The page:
March 18, 2008
By Sadie Waala, Batavia, NY

I'd like to die in a flower field,
if ever it's my time to go.
Here they'll find my bones, young and white
or brittle and old, polished like dark ivory keys
or a smooth skipping stone. Maybe I'll be
spread out like a bird or tucked
and hugging my knees, like a tulip waiting to open
till spring. The wind will alert a whisper
to the deer grazing nearby, and they'll first
regard me as a live-thing asleep,
then consider the way the grass cradles me,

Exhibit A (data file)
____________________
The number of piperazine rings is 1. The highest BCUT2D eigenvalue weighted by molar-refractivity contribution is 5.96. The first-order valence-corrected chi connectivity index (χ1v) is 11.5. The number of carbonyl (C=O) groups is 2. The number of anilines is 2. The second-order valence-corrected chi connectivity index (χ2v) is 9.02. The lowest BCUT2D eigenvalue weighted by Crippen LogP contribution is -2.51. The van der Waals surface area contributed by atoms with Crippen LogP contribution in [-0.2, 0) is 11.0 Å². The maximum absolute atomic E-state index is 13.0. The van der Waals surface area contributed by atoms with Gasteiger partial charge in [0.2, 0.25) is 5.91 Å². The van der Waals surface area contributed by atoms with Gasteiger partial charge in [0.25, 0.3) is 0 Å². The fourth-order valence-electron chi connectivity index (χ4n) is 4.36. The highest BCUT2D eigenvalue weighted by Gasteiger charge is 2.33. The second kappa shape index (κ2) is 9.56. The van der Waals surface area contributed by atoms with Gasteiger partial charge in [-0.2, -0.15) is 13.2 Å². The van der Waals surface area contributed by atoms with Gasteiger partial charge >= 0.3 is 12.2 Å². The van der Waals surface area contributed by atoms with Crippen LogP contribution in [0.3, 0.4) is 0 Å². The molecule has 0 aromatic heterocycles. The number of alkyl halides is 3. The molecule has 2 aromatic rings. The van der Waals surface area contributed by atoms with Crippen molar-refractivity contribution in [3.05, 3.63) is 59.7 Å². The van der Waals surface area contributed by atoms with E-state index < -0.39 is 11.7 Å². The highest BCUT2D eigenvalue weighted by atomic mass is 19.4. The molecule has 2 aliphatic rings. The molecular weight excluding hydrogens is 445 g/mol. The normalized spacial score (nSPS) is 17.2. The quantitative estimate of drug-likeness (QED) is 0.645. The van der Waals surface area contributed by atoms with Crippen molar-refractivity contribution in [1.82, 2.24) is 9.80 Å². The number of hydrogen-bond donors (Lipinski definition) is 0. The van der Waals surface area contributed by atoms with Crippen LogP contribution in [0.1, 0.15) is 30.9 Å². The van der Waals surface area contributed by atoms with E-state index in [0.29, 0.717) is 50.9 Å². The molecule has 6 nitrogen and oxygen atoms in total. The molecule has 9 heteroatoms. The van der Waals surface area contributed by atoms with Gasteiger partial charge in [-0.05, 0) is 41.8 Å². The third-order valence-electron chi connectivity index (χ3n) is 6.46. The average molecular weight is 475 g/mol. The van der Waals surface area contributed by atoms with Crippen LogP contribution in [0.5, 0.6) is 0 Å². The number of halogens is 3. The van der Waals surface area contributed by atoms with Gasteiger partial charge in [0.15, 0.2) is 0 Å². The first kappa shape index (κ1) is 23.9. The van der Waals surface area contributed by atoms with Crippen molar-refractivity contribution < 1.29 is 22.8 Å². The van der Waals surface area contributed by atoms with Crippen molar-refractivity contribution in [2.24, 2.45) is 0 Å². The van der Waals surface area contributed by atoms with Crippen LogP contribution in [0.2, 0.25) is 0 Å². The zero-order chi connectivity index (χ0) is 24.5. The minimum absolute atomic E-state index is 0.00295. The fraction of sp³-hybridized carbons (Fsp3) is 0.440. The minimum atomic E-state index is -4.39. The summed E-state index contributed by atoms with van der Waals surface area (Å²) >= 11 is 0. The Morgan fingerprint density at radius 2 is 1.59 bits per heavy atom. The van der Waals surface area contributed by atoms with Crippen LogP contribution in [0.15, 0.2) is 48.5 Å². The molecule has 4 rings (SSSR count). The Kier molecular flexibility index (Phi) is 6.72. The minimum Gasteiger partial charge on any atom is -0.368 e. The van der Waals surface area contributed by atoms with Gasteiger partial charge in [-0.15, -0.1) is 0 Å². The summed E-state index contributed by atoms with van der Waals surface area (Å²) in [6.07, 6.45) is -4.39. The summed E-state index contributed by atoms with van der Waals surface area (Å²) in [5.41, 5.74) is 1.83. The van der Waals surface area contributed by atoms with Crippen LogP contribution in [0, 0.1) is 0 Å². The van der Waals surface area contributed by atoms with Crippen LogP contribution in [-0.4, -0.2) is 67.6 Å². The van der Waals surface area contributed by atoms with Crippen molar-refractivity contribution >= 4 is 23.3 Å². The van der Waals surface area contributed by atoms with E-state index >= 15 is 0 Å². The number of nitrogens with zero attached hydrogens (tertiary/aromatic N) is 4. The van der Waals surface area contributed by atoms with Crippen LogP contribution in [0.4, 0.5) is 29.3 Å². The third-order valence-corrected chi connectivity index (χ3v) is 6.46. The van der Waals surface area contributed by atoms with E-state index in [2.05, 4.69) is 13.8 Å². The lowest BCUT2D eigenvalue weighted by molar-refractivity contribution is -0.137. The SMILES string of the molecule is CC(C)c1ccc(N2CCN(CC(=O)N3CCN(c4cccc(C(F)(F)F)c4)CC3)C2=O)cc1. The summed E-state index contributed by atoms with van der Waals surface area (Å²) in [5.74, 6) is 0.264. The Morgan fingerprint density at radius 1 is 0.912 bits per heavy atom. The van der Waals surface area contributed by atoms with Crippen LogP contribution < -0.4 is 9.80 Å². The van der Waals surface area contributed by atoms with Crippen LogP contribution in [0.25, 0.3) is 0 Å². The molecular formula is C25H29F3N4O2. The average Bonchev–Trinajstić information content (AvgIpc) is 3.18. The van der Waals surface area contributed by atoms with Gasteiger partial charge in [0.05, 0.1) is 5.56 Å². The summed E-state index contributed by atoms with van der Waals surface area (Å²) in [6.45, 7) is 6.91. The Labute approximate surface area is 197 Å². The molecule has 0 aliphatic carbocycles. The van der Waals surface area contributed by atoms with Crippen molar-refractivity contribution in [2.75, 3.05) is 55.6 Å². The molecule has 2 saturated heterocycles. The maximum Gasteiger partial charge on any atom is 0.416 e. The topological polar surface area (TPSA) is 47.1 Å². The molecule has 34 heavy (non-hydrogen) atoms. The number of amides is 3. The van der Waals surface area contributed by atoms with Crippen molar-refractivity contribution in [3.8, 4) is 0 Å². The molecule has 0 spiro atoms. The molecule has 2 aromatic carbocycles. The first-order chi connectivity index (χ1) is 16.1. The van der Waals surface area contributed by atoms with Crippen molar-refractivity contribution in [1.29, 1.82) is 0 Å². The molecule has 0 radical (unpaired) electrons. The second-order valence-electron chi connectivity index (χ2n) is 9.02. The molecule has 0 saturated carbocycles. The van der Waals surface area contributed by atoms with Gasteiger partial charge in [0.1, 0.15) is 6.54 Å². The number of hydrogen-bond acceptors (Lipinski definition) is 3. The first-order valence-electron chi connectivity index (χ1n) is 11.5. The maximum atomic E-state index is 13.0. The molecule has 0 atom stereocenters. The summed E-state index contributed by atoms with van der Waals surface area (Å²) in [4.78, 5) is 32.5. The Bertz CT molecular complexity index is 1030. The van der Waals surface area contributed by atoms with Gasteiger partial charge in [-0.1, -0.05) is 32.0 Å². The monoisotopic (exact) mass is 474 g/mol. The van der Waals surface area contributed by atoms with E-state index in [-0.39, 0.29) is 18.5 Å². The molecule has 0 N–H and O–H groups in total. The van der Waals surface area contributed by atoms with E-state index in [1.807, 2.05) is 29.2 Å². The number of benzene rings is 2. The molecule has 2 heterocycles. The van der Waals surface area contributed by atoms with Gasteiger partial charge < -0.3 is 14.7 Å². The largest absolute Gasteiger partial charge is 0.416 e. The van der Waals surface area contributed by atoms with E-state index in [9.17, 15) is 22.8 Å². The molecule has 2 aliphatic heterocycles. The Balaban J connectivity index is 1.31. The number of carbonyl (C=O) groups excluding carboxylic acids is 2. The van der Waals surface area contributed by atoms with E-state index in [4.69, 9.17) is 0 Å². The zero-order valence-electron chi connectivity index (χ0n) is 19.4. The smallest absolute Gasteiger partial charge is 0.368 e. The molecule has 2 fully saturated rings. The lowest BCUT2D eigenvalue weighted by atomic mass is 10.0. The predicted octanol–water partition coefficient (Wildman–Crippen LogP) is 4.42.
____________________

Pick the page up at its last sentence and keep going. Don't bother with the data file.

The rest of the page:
like a freshly fallen tree.
And there I'll lie, my hair stirring softly but
as surely as a dead autumn leaf. They'll dance
and trot away to tell of my leave
to whatever force is out there to deal with such things,
to lift me out of my flowerbed and whipe the dust off my knees,
and to set me earthly-free.

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